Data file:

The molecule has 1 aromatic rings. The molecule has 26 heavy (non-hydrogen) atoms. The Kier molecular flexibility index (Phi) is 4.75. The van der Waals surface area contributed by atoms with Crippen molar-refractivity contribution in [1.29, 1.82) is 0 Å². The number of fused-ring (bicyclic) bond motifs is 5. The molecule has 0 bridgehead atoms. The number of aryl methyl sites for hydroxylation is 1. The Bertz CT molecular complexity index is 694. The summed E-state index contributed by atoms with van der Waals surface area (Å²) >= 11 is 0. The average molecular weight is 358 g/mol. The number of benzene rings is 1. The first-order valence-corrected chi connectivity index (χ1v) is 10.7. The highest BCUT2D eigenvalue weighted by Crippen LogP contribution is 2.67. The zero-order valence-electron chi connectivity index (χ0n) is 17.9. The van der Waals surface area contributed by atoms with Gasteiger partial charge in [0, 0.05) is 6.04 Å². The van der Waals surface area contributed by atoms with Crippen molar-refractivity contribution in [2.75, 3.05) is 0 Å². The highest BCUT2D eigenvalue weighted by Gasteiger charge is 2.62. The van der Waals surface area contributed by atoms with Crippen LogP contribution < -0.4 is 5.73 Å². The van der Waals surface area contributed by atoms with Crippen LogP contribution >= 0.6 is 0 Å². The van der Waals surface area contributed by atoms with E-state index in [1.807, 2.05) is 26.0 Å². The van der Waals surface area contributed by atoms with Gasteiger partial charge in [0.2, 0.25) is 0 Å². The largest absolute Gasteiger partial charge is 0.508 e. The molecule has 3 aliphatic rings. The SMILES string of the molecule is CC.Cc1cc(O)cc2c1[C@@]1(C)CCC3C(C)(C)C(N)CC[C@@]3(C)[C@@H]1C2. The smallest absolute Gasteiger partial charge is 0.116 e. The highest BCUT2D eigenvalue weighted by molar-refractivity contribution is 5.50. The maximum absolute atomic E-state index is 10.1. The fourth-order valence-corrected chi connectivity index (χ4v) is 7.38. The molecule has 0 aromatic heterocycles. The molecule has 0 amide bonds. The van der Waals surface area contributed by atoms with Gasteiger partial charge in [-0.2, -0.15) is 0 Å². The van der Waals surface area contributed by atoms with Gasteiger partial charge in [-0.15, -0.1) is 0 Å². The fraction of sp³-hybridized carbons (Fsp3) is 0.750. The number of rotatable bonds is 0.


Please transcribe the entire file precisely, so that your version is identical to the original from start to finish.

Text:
The molecule has 1 aromatic rings. The molecule has 26 heavy (non-hydrogen) atoms. The Kier molecular flexibility index (Phi) is 4.75. The van der Waals surface area contributed by atoms with Crippen molar-refractivity contribution in [1.29, 1.82) is 0 Å². The number of fused-ring (bicyclic) bond motifs is 5. The molecule has 0 bridgehead atoms. The number of aryl methyl sites for hydroxylation is 1. The Bertz CT molecular complexity index is 694. The summed E-state index contributed by atoms with van der Waals surface area (Å²) >= 11 is 0. The average molecular weight is 358 g/mol. The number of benzene rings is 1. The first-order valence-corrected chi connectivity index (χ1v) is 10.7. The highest BCUT2D eigenvalue weighted by Crippen LogP contribution is 2.67. The zero-order valence-electron chi connectivity index (χ0n) is 17.9. The van der Waals surface area contributed by atoms with Gasteiger partial charge in [0, 0.05) is 6.04 Å². The van der Waals surface area contributed by atoms with Crippen molar-refractivity contribution in [2.75, 3.05) is 0 Å². The highest BCUT2D eigenvalue weighted by Gasteiger charge is 2.62. The van der Waals surface area contributed by atoms with Crippen LogP contribution < -0.4 is 5.73 Å². The van der Waals surface area contributed by atoms with Crippen LogP contribution >= 0.6 is 0 Å². The van der Waals surface area contributed by atoms with E-state index in [1.807, 2.05) is 26.0 Å². The van der Waals surface area contributed by atoms with Gasteiger partial charge in [0.2, 0.25) is 0 Å². The largest absolute Gasteiger partial charge is 0.508 e. The molecule has 3 aliphatic rings. The SMILES string of the molecule is CC.Cc1cc(O)cc2c1[C@@]1(C)CCC3C(C)(C)C(N)CC[C@@]3(C)[C@@H]1C2. The smallest absolute Gasteiger partial charge is 0.116 e. The highest BCUT2D eigenvalue weighted by molar-refractivity contribution is 5.50. The maximum absolute atomic E-state index is 10.1. The fourth-order valence-corrected chi connectivity index (χ4v) is 7.38. The molecule has 0 aromatic heterocycles. The molecule has 0 amide bonds. The van der Waals surface area contributed by atoms with Gasteiger partial charge in [-0.2, -0.15) is 0 Å². The van der Waals surface area contributed by atoms with Gasteiger partial charge in [-0.15, -0.1) is 0 Å². The fraction of sp³-hybridized carbons (Fsp3) is 0.750. The number of rotatable bonds is 0.